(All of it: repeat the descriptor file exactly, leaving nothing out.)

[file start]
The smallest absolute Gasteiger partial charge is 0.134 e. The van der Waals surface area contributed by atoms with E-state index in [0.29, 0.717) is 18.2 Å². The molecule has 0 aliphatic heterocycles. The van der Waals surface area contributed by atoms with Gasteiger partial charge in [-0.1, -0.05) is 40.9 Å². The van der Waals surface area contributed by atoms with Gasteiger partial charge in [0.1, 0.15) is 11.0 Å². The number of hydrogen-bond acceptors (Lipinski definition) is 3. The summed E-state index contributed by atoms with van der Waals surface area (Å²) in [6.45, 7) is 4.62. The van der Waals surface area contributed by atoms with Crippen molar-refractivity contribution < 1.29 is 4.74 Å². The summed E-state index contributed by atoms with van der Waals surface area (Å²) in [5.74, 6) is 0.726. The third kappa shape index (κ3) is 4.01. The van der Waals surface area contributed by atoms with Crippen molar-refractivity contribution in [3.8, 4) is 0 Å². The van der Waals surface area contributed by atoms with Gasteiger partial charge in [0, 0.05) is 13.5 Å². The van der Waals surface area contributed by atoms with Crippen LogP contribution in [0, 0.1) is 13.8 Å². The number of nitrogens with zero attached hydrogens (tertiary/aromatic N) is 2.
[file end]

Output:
The smallest absolute Gasteiger partial charge is 0.134 e. The van der Waals surface area contributed by atoms with E-state index in [0.29, 0.717) is 18.2 Å². The molecule has 0 aliphatic heterocycles. The van der Waals surface area contributed by atoms with Gasteiger partial charge in [-0.1, -0.05) is 40.9 Å². The van der Waals surface area contributed by atoms with Gasteiger partial charge in [0.1, 0.15) is 11.0 Å². The number of hydrogen-bond acceptors (Lipinski definition) is 3. The summed E-state index contributed by atoms with van der Waals surface area (Å²) in [6.45, 7) is 4.62. The van der Waals surface area contributed by atoms with Crippen molar-refractivity contribution < 1.29 is 4.74 Å². The summed E-state index contributed by atoms with van der Waals surface area (Å²) in [5.74, 6) is 0.726. The third kappa shape index (κ3) is 4.01. The van der Waals surface area contributed by atoms with Crippen molar-refractivity contribution in [3.8, 4) is 0 Å². The van der Waals surface area contributed by atoms with Gasteiger partial charge in [0, 0.05) is 13.5 Å². The van der Waals surface area contributed by atoms with Crippen LogP contribution in [0, 0.1) is 13.8 Å². The number of nitrogens with zero attached hydrogens (tertiary/aromatic N) is 2.